The Anglo-Norman King Arthur
There are many ways that King Arthur is described through the readings of Geoffrey of Monmouth, Wace and Laymon and the story of Marie de France’s Lanval. This paper examines the many different ways that King Arthur was portrayed at the different levels of writing. The report will also go over some of the types of literature the writings have been written in at the time.
The writing of Geoffrey begins talking about Brutus, descendant of Aeneas, came from Troy to try and take over Britain as a colony. In Geoffrey of Monmouth, we can obtain the information for King Arthur defeats the pagan Anglo-Saxon invaders. Then Arthur married Guinevere, and at the end of Arthurs reign, the Saxons returned to the traitor Mordred, as he is trying to take over Arthur’s sovereignty and marry Guinevere.
Roman de Brut has been based upon ...view middle of the document...
Layamon was an English priest who translated Wace’s writing into Middle English alliterative verses. However, he claims that he based this script on the English translation of Bede. Brut was the first introduction into the English language. It seems he put more emphasis to love-making a deed of a knight rather than courtly manners. Layamon wrote closer to the way Beowulf had been written. Grendel symbolized Modred, and Heorot symbolizes Arthurs Empire. Layamon seemed to write in a more understated way compared to Geoffrey and Wace’s writings. It was more based on the common people rather than a royal court. Arthur seemed willing to talk openly with his knights about his nightmare. He is honest about how feels toward his ex-queen and his nephew, and how he felt so betrayed by the man he loved best to do such a thing to him.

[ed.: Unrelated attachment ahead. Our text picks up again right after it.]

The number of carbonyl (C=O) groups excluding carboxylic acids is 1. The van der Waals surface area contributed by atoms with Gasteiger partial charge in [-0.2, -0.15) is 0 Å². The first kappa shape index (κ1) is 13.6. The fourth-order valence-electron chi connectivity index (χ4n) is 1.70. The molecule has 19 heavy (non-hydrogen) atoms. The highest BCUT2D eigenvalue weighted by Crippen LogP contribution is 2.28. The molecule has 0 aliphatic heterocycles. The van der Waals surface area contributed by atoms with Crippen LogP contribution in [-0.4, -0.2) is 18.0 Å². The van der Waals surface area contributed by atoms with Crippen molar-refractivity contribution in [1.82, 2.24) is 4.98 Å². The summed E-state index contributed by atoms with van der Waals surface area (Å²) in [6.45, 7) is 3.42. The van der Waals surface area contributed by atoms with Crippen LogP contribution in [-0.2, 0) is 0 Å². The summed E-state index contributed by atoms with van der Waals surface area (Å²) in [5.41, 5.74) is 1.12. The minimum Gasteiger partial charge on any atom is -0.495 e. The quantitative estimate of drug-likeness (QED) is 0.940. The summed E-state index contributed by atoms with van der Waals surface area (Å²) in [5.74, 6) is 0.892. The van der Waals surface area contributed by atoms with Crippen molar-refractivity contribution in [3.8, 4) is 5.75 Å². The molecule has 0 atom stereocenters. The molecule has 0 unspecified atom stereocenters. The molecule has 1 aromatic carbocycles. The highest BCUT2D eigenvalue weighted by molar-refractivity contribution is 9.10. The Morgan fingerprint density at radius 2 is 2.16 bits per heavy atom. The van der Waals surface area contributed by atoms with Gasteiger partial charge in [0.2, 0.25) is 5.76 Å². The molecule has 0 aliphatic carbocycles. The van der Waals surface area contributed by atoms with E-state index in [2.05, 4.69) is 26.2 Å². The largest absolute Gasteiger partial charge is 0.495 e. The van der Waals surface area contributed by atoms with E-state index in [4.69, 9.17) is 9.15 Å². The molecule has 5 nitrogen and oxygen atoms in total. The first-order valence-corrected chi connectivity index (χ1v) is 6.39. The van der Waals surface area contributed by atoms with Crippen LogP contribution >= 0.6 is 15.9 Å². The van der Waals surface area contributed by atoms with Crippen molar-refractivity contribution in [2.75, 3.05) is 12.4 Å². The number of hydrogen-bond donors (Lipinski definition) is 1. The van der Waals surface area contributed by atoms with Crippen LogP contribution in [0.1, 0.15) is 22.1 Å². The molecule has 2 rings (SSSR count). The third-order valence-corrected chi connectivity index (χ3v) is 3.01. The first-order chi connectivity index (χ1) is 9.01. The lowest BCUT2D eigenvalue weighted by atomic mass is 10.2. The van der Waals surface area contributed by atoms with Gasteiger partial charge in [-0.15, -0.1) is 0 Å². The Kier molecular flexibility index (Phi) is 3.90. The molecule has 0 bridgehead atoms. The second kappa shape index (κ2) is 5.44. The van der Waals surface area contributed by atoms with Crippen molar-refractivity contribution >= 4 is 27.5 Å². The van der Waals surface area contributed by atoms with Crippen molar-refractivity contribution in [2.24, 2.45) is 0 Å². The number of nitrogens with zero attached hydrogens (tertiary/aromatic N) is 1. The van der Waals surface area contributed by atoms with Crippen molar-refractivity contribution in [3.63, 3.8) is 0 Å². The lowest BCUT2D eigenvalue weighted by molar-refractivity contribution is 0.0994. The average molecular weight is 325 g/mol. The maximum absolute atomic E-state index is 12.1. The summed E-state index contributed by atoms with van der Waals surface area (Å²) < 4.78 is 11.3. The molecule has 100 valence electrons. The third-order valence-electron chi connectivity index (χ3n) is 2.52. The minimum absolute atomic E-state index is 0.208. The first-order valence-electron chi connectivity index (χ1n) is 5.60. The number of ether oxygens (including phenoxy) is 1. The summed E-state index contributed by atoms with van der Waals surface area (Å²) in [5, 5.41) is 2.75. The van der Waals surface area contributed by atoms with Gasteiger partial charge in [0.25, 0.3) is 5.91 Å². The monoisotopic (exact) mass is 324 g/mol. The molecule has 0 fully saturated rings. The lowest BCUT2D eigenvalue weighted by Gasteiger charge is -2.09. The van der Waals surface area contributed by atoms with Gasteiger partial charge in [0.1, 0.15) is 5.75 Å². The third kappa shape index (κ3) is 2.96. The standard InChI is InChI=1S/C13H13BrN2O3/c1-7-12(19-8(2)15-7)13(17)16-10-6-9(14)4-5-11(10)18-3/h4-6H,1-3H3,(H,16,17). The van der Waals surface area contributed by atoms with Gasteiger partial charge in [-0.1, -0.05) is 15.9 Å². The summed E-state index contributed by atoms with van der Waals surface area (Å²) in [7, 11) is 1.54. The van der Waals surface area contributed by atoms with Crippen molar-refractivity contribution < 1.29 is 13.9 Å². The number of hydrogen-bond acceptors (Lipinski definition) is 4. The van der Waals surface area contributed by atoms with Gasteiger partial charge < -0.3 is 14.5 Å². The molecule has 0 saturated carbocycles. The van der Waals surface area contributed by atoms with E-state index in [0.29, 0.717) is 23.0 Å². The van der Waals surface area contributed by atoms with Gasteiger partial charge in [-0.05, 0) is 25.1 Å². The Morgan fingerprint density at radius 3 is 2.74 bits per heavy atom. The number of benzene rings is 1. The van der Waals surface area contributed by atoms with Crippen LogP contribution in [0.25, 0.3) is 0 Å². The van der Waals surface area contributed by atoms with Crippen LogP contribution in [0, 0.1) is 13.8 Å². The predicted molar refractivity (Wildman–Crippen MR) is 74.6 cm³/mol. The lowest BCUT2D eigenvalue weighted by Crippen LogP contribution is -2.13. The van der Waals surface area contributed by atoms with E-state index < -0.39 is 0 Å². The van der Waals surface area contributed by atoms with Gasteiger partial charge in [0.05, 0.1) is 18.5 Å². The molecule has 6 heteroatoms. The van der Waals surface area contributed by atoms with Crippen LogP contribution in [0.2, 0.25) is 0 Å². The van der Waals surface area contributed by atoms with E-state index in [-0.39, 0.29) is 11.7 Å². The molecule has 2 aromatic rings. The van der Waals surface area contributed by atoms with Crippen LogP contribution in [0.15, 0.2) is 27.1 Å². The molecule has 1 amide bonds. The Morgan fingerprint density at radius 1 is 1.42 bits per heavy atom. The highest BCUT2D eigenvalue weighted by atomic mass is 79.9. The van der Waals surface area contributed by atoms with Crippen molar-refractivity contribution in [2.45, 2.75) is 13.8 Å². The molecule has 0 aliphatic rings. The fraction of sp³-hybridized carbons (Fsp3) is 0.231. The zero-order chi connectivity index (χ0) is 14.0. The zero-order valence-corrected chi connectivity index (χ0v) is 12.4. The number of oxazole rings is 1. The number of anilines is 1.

Lanval, written by Marie de France, also created a different vision for Arthur. Lanval is written in Anglo-Norman Literature of the Middle Ages in arrangements of eight-syllable couplets. This writing was before King Arthur became a hero to many of his followers. This was at a point where stories of him and his knights were originated in Celtic poems, and tales are heard across the Latin chronicles and French romances. Lanval and Geoffrey share the Arthurian tradition between the two writings. Lanval focused more on erotic fantasies and showed more human emotions such as jealousy. Jealousy meant that the other knights hated Lanval for his firm looks and courageous acts. He was wrongly accused of homosexual urges. When taken to trial, Arthur was portrayed like a patronizing politician.
Each of these writings depicts Arthur in one of the two settings. First Arthur being the main character and each plot revolves around only him and the second showing his knights as the hero’s and Arthur being a failure. In Geoffrey’s, Wace, and Layamon’s works, we can say Arthur was being imaged the main character, but in Lanval, he is the leader, but has no responsibilities or no real power of control.